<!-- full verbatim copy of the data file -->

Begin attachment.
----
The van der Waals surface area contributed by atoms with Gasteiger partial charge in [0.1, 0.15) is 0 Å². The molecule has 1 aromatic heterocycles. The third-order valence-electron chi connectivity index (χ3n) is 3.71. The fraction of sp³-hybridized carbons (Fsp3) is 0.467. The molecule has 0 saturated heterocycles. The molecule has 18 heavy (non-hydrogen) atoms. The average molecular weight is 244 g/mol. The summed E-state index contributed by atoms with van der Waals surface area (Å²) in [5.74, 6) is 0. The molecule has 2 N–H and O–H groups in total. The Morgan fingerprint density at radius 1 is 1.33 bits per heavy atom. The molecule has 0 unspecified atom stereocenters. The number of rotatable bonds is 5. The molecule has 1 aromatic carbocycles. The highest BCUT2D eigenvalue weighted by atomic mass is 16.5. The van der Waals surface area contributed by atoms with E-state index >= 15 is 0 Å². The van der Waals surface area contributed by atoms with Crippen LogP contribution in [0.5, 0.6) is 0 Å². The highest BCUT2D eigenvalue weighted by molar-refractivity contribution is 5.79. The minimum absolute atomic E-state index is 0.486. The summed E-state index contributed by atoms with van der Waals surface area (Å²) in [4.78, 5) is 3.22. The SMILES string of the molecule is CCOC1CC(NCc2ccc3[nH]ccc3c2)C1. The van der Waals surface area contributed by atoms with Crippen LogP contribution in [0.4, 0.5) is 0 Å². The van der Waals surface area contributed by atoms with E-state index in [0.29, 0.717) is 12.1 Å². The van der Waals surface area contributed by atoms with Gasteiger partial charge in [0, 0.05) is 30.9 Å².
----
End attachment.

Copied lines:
The van der Waals surface area contributed by atoms with Gasteiger partial charge in [0.1, 0.15) is 0 Å². The molecule has 1 aromatic heterocycles. The third-order valence-electron chi connectivity index (χ3n) is 3.71. The fraction of sp³-hybridized carbons (Fsp3) is 0.467. The molecule has 0 saturated heterocycles. The molecule has 18 heavy (non-hydrogen) atoms. The average molecular weight is 244 g/mol. The summed E-state index contributed by atoms with van der Waals surface area (Å²) in [5.74, 6) is 0. The molecule has 2 N–H and O–H groups in total. The Morgan fingerprint density at radius 1 is 1.33 bits per heavy atom. The molecule has 0 unspecified atom stereocenters. The number of rotatable bonds is 5. The molecule has 1 aromatic carbocycles. The highest BCUT2D eigenvalue weighted by atomic mass is 16.5. The van der Waals surface area contributed by atoms with E-state index >= 15 is 0 Å². The van der Waals surface area contributed by atoms with Crippen LogP contribution in [0.5, 0.6) is 0 Å². The highest BCUT2D eigenvalue weighted by molar-refractivity contribution is 5.79. The minimum absolute atomic E-state index is 0.486. The summed E-state index contributed by atoms with van der Waals surface area (Å²) in [4.78, 5) is 3.22. The SMILES string of the molecule is CCOC1CC(NCc2ccc3[nH]ccc3c2)C1. The van der Waals surface area contributed by atoms with Crippen LogP contribution in [0.4, 0.5) is 0 Å². The van der Waals surface area contributed by atoms with E-state index in [0.29, 0.717) is 12.1 Å². The van der Waals surface area contributed by atoms with Gasteiger partial charge in [0, 0.05) is 30.9 Å².